A garden checklist for the first signs of autumn

Enjoy the final summer goodies and start to prepare for autumn.

Words: Jane Wrigglesworth

Continue harvesting chillies, tomatoes, potatoes, capsicums and aubergines, taking note of which annuals have reached the end of their cycle and can be removed to make room for new plantings.

Begin planting or sowing winter greens including mizuna, cos lettuce, kale, kohlrabi, broccoli and arugula.

Transplant or sow celery with a decent clump of compost and keep well-watered. Celery will grow well through the cooler temperatures of autumn and early winter. To ensure healthy growth, keep soil consistently moist and feed regularly with compost or a seaweed mix.

Harvest mature pears to ripen off the tree.

Tray sow beetroot, bulb onions and spring onions indoors.

Start harvesting apples if the most prominent sun-facing ones come off easily with a gentle lift. Begin storing excess apples by wrapping each fruit in newspaper or tissue paper and place in a single layer on a tray or in a box.

Give citrus trees a decent feed with compost, seaweed or well-aged manure to ensure they grow strongly throughout the autumn and winter.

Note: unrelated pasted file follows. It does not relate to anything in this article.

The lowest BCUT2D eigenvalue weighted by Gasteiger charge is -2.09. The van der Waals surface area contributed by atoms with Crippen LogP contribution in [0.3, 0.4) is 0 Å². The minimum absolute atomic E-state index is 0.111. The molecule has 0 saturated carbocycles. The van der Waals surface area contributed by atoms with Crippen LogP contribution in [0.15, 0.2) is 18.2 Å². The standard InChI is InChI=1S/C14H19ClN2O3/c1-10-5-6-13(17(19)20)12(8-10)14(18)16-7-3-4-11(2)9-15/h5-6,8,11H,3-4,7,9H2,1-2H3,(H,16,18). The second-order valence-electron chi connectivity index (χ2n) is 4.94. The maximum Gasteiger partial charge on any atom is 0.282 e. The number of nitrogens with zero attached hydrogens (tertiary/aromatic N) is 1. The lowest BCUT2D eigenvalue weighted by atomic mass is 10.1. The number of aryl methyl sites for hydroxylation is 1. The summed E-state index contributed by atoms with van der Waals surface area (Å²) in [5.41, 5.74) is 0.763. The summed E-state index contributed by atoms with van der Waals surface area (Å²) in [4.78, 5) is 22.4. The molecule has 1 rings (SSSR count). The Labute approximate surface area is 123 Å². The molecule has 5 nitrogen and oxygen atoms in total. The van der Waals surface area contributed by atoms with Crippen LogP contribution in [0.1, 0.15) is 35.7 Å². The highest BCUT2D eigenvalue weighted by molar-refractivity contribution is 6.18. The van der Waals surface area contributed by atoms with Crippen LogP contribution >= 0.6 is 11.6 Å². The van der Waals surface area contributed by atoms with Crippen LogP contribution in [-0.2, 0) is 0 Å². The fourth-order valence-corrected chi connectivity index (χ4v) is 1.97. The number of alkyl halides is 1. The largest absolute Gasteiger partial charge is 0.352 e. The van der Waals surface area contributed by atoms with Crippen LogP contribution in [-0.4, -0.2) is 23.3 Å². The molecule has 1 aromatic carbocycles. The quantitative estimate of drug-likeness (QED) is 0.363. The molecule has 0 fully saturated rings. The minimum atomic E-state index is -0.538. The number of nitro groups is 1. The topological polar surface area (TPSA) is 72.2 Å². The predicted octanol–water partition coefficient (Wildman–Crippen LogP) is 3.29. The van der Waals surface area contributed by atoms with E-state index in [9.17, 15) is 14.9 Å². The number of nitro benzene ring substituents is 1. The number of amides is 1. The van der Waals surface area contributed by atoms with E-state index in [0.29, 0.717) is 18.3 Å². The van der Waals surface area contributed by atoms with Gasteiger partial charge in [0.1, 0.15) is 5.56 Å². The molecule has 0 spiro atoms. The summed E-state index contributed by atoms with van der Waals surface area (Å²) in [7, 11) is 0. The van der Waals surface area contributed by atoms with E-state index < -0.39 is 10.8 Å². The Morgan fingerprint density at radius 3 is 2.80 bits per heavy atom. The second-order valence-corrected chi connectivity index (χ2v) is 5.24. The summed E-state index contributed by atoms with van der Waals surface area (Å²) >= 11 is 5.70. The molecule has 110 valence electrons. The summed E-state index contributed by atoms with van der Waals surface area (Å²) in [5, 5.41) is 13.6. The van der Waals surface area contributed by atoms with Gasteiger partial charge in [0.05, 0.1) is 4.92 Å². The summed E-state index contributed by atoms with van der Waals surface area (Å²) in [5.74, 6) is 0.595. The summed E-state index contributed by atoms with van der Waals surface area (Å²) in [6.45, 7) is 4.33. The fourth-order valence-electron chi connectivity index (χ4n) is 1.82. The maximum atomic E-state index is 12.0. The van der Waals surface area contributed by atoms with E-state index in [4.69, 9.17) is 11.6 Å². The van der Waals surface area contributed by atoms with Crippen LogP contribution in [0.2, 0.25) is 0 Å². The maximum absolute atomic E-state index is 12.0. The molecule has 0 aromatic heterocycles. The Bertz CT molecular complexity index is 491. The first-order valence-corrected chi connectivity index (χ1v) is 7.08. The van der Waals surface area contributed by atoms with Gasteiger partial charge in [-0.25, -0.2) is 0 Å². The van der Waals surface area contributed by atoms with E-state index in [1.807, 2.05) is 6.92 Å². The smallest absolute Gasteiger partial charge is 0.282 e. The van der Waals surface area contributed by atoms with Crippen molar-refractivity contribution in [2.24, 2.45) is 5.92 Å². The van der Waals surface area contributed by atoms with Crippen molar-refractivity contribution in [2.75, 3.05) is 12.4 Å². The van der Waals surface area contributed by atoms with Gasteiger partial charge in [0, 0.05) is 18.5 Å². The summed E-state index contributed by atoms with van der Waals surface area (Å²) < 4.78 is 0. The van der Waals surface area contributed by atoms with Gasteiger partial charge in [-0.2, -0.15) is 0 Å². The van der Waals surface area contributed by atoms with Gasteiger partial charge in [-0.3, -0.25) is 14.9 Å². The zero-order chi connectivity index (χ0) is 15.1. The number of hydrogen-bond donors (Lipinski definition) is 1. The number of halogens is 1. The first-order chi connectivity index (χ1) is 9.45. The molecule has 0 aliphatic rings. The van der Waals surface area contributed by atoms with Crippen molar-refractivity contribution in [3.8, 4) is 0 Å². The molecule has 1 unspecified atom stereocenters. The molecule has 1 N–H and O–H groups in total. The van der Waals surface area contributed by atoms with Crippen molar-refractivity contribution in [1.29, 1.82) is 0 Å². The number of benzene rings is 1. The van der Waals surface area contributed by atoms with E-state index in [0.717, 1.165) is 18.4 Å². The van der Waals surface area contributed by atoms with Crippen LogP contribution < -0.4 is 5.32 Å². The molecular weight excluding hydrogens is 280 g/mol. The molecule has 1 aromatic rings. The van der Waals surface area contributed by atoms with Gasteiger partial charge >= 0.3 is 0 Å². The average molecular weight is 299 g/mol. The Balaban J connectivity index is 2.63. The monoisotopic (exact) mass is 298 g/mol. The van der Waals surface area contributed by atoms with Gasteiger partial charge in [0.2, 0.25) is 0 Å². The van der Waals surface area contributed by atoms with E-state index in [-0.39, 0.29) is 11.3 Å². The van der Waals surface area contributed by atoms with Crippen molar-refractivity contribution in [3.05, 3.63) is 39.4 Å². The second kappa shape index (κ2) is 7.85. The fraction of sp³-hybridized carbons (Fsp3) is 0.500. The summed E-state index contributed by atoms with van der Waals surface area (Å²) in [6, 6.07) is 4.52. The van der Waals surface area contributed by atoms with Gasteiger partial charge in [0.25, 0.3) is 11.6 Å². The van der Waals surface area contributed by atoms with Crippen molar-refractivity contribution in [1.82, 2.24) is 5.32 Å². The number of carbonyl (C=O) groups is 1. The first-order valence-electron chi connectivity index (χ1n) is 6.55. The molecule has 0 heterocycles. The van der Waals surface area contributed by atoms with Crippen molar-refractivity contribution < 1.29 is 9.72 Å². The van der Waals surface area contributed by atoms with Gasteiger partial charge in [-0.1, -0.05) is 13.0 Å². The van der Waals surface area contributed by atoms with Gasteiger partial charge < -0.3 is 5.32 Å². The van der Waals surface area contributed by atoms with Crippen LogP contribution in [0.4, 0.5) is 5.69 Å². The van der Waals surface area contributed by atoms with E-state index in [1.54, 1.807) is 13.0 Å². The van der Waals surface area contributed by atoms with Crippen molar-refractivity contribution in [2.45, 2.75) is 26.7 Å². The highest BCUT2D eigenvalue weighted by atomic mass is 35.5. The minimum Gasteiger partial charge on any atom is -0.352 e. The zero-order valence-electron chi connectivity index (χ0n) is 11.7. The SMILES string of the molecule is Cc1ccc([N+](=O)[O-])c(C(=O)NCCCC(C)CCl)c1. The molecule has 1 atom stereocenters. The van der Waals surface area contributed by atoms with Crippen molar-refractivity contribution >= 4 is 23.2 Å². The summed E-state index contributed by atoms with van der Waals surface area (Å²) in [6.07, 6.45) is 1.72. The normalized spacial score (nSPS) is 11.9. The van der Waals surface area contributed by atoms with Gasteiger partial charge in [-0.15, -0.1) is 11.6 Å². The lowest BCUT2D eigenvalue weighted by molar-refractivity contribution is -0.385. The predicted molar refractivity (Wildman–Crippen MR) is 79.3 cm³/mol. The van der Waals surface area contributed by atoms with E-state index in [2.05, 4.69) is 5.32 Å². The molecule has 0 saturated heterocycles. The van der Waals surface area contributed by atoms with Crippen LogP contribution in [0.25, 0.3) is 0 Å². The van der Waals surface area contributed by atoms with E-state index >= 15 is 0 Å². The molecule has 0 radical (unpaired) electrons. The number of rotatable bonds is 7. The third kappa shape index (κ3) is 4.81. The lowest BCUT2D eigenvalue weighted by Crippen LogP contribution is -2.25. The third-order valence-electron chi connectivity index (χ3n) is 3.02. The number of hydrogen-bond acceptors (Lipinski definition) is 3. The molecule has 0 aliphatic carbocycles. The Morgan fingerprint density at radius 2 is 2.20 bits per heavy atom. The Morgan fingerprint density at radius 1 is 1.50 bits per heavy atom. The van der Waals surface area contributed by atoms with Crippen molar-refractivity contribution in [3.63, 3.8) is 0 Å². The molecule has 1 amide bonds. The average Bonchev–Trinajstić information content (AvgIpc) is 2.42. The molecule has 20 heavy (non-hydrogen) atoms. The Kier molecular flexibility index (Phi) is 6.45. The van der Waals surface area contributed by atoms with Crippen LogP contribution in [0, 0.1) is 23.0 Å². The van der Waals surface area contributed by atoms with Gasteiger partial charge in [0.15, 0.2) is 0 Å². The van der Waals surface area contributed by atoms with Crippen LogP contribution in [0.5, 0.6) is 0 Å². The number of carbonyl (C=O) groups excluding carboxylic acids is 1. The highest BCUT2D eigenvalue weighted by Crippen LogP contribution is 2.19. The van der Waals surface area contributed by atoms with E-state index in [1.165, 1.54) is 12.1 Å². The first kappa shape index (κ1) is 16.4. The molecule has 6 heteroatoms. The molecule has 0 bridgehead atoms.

Establish a reliable source of healthy winter salad greens. Miner’s lettuce grows prolifically and densely, and thrives throughout autumn if sown in large patches. It’s also high in vitamin C and antioxidants, and has a mild, versatile flavour.

Winter is coming. It might seem too early, and your garden may have very little space, but March is the perfect time to start planting your crops for winter. As autumn sets in, soil temperatures will start to cool, slowing down both the activity of microorganisms within the soil and plant growth. Getting the right seeds and seedlings – such as miner’s lettuce and mustard greens – in the ground now while the soil remains warm will give your winter garden a head start. If your garden is still full of summer crops, keep in mind the following to create more space.

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• New seedlings can be planted underneath and among established summer crops such as tomatoes, cucumbers. Prune just enough to make some room, while maintaining enough foliage to create shady, moist areas for your seedlings.

• Spent summer crops such as comfrey and rhubarb can be removed and used as a chop-and-drop mulch on the soil to preserve moisture, nourish the community of microorganisms and protect your new transplants from weeds. Be sure to add some compost or manure before you lay down the mulch.

NZ Life and Leisure This article first appeared in NZ Lifestyle Block Magazine.

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